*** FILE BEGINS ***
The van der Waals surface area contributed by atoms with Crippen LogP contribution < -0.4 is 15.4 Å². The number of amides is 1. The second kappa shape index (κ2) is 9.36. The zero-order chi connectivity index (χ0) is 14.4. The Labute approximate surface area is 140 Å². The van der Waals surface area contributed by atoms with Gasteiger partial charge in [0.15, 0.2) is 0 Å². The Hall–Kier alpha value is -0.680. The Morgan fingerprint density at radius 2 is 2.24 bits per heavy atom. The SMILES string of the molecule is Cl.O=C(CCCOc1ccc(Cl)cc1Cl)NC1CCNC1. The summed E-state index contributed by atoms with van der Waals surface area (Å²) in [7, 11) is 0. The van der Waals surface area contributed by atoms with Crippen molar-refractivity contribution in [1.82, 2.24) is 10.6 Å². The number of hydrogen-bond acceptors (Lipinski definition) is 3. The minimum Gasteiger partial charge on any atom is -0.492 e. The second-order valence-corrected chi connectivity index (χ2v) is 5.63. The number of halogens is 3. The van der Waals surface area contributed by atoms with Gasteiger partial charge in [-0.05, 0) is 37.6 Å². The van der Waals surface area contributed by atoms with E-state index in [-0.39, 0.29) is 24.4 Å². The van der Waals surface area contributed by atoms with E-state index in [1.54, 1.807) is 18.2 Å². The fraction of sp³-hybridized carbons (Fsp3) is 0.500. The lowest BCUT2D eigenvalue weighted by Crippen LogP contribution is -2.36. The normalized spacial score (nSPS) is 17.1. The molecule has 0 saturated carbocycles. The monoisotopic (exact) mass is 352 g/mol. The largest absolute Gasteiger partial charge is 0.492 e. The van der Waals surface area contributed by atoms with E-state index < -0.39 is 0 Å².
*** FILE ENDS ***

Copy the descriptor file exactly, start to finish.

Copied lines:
The van der Waals surface area contributed by atoms with Crippen LogP contribution < -0.4 is 15.4 Å². The number of amides is 1. The second kappa shape index (κ2) is 9.36. The zero-order chi connectivity index (χ0) is 14.4. The Labute approximate surface area is 140 Å². The van der Waals surface area contributed by atoms with Gasteiger partial charge in [0.15, 0.2) is 0 Å². The Hall–Kier alpha value is -0.680. The Morgan fingerprint density at radius 2 is 2.24 bits per heavy atom. The SMILES string of the molecule is Cl.O=C(CCCOc1ccc(Cl)cc1Cl)NC1CCNC1. The summed E-state index contributed by atoms with van der Waals surface area (Å²) in [7, 11) is 0. The van der Waals surface area contributed by atoms with Crippen molar-refractivity contribution in [1.82, 2.24) is 10.6 Å². The number of hydrogen-bond acceptors (Lipinski definition) is 3. The minimum Gasteiger partial charge on any atom is -0.492 e. The second-order valence-corrected chi connectivity index (χ2v) is 5.63. The number of halogens is 3. The van der Waals surface area contributed by atoms with Gasteiger partial charge in [-0.05, 0) is 37.6 Å². The van der Waals surface area contributed by atoms with E-state index in [-0.39, 0.29) is 24.4 Å². The van der Waals surface area contributed by atoms with E-state index in [1.54, 1.807) is 18.2 Å². The fraction of sp³-hybridized carbons (Fsp3) is 0.500. The lowest BCUT2D eigenvalue weighted by Crippen LogP contribution is -2.36. The normalized spacial score (nSPS) is 17.1. The molecule has 0 saturated carbocycles. The monoisotopic (exact) mass is 352 g/mol. The largest absolute Gasteiger partial charge is 0.492 e. The van der Waals surface area contributed by atoms with E-state index < -0.39 is 0 Å².